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Fashion Politics and Practice: Indian Cottons and Consumer Innovation in Tokugawa Japan and Early Modern England, C. 1600–1800

Beverly Lemire

Source: Dress and Ideology. Fashioning Identity from Antiquity to the Present 2017

Book chapter

textilescottonJapansixteenth–seventeenth centuriesEnglandsixteenth–seventeenth centuriesConsumerism, consumptionThe historical characteristics of consumer behavior have been the subject of intensive study for a generation.Among the pioneer studies see: Jan De Vries “Peasant Demand and Economic Development: Friesland 1559–1700,” in William Parker and E. L. Jones eds, European Peasants and their Markets, Princeton: Princeton University Press, 1975; Economic Policy and Projects: The Development of a

Gianfranco Ferré

Giulia Bussinello

Source: Fashion Photography Archive 2015

Designer Biography

Introduction: Indian Fashion

Arti Sandhu

Source: Indian Fashion. Tradition, Innovation, Style 2015

Book chapter

While conducting research on the subject of fashion and dressdress it is not uncommon to come across significant variations in the way clothing terminology is applied and understood. Hence providing a framework of terms and definitions used throughout this book is a crucial starting point for this chapter. Outlining certain dress and fashion-related terms and their meanings, like costumecostume and traditional [dress], is also necessary as they have frequently been employed [historically] in acad

A Brief History of Dress, Difference and Fashion Change in India

Arti Sandhu

Source: Indian Fashion. Tradition, Innovation, Style 2015

Book chapter

The assumption that the impetus for style change only came about during the presence of the British in India is largely untrue, as is the viewpoint that global interchange and fashion did not exist prior to the influence of contemporary forces of globalization. Indian clothing already included a diverse range of stitched and unstitched garments before European dress was introduced. Many of these had been fashioned by global interactions and local adaptations, stemming from the need to cater to In

Contemporary Fashion Practice in Urban India

Arti Sandhu

Source: Indian Fashion. Tradition, Innovation, Style 2015

Book chapter

economic liberalization, India’semergence of new public spaces in urban IndiaLast Sunday I visited a nearby water theme park with my family and a family in the neighbourhood. We thoroughly enjoyed the day playing in water and going on scary rides… But always I am confused what dress I should wear in such places. My husband told me to put on a cotton three-fourth pants and tee shirt. I felt very comfortable in the water in that dress... Some orthodox Muslim women were in Burqa and I was wondering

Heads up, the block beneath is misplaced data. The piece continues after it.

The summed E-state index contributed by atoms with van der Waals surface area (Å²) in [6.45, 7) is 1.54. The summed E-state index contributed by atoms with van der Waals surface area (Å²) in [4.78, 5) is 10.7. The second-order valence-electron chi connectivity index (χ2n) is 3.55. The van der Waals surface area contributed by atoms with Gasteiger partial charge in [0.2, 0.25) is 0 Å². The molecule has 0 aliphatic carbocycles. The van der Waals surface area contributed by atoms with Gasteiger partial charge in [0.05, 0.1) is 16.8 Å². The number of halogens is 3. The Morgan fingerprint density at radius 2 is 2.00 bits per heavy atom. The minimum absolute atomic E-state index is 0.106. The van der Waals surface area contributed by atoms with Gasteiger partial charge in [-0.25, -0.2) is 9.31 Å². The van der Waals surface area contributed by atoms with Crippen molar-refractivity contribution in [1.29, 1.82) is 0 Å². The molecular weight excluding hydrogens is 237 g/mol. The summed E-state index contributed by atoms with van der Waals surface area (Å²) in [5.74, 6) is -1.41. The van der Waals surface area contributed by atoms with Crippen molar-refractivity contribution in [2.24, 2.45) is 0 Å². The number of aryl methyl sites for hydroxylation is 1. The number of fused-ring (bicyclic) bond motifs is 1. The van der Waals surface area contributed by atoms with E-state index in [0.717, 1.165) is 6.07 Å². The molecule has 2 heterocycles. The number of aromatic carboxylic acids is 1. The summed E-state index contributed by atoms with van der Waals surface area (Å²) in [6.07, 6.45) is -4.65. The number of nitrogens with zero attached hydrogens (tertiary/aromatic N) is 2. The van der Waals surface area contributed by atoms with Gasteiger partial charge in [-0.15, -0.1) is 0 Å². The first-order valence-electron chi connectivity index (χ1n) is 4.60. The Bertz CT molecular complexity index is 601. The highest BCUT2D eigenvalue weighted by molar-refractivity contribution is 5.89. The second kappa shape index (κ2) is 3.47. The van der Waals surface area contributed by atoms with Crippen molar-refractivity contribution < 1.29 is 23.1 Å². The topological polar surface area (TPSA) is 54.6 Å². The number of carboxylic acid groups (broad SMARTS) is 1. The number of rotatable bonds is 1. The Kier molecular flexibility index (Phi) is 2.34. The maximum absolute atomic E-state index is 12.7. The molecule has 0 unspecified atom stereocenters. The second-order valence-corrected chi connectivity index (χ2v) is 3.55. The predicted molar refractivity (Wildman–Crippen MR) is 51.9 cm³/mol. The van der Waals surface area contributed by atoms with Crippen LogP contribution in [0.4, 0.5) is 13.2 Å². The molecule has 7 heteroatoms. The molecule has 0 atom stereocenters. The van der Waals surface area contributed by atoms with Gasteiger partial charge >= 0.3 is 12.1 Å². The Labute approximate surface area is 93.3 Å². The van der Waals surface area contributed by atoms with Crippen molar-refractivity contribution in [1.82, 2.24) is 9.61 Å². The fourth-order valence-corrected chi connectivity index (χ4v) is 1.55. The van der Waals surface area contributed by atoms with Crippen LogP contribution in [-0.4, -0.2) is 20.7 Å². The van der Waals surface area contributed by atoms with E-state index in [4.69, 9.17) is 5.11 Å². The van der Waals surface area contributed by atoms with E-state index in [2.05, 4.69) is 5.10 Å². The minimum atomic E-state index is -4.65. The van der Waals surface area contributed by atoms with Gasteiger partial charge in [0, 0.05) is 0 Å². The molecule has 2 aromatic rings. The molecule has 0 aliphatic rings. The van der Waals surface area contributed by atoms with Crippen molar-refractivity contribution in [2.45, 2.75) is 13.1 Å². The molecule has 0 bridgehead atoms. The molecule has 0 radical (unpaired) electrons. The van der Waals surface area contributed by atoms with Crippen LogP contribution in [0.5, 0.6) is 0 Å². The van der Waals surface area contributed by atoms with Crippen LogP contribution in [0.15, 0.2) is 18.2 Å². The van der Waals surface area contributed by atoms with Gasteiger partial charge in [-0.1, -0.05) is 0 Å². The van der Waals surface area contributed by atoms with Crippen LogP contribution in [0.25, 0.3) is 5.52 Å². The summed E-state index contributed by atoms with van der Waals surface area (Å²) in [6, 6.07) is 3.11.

Reel to Real Life: Re-Fashioning India from Bollywood to Street

Arti Sandhu

Source: Indian Fashion. Tradition, Innovation, Style 2015

Book chapter

Cinema in India is an extremely influential cultural medium. India has the world’s largest film industry with over 1,000 films produced every year in more than 20 languagesIbid. and over 14 million Indians go to the movies on a daily basis.In 2008 the industry was valued at approximately US$2.2 billion, and expected to grow by 9 percent p.a. till 2015 (Deloitte 2011 report: “Media & Entertainment in India Digital Road Ahead.” www.deloitte.com/in [accessed June 4, 2013]) Many more watch them at ho

Desi-Chic: The Image and Ideals of Fashion in Indian Magazines

Arti Sandhu

Source: Indian Fashion. Tradition, Innovation, Style 2015

Book chapter

The evolution of a distinctive visual identity within the local fashion design industry that responds to Indian tastes, traditions and crafts, along with the presence of international fashion brands in India have not only led to a shift in the sartorial landscape, they have also had an impact on the image and representation of fashion. This was evident in the discussion over the previous chapter with regard to film, television and emerging spheres of fashion blogging, and is also mirrored in prin

Darzi to “Designer”: Crafting Couture and High-Fashion for India

Arti Sandhu

Source: Indian Fashion. Tradition, Innovation, Style 2015

Book chapter

Over the past 20 years, the field of fashion in India has changed significantly. We see a shift from an industry that solely supported Western markets through exports, to an fashion design, Indianas a cultural activityfashion design, Indianindustry’s estimate worth (in 2012)fashion design, Indiankey distinguishing factorsfashion weeks, IndianFDCI (Fashion Design Council of India)industry that has begun to take Indian consumers, their tastes and their potential market base into consideration. Indi